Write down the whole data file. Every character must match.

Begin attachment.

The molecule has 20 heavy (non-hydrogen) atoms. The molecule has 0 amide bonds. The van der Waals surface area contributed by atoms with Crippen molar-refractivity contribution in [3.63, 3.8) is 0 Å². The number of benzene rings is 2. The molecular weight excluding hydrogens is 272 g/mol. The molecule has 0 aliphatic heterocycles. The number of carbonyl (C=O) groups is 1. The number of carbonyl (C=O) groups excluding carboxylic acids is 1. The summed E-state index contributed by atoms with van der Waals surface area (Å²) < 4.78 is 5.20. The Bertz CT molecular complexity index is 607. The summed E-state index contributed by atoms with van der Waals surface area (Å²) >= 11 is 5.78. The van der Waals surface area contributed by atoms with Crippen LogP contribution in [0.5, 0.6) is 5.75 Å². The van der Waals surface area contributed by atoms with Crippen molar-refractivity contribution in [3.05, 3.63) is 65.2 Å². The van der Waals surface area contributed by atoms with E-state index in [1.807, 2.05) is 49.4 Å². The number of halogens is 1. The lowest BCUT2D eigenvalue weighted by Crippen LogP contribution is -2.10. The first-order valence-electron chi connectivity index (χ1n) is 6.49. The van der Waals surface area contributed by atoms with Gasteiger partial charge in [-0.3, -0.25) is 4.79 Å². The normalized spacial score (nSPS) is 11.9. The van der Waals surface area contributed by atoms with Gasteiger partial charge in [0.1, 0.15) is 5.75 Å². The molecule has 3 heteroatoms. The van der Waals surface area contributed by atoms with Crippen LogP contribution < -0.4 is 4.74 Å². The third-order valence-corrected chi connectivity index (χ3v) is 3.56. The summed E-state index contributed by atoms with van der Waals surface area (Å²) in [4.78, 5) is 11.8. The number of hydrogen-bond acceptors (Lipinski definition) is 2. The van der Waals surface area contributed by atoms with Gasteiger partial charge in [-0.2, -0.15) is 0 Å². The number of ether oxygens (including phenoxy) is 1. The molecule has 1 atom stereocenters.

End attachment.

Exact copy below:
The molecule has 20 heavy (non-hydrogen) atoms. The molecule has 0 amide bonds. The van der Waals surface area contributed by atoms with Crippen molar-refractivity contribution in [3.63, 3.8) is 0 Å². The number of benzene rings is 2. The molecular weight excluding hydrogens is 272 g/mol. The molecule has 0 aliphatic heterocycles. The number of carbonyl (C=O) groups is 1. The number of carbonyl (C=O) groups excluding carboxylic acids is 1. The summed E-state index contributed by atoms with van der Waals surface area (Å²) < 4.78 is 5.20. The Bertz CT molecular complexity index is 607. The summed E-state index contributed by atoms with van der Waals surface area (Å²) >= 11 is 5.78. The van der Waals surface area contributed by atoms with Crippen LogP contribution in [0.5, 0.6) is 5.75 Å². The van der Waals surface area contributed by atoms with Crippen molar-refractivity contribution in [3.05, 3.63) is 65.2 Å². The van der Waals surface area contributed by atoms with E-state index in [1.807, 2.05) is 49.4 Å². The number of halogens is 1. The lowest BCUT2D eigenvalue weighted by Crippen LogP contribution is -2.10. The first-order valence-electron chi connectivity index (χ1n) is 6.49. The van der Waals surface area contributed by atoms with Gasteiger partial charge in [-0.3, -0.25) is 4.79 Å². The normalized spacial score (nSPS) is 11.9. The van der Waals surface area contributed by atoms with Gasteiger partial charge in [0.1, 0.15) is 5.75 Å². The molecule has 3 heteroatoms. The van der Waals surface area contributed by atoms with Crippen LogP contribution < -0.4 is 4.74 Å². The third-order valence-corrected chi connectivity index (χ3v) is 3.56. The summed E-state index contributed by atoms with van der Waals surface area (Å²) in [4.78, 5) is 11.8. The number of hydrogen-bond acceptors (Lipinski definition) is 2. The van der Waals surface area contributed by atoms with Gasteiger partial charge in [-0.2, -0.15) is 0 Å². The number of ether oxygens (including phenoxy) is 1. The molecule has 1 atom stereocenters.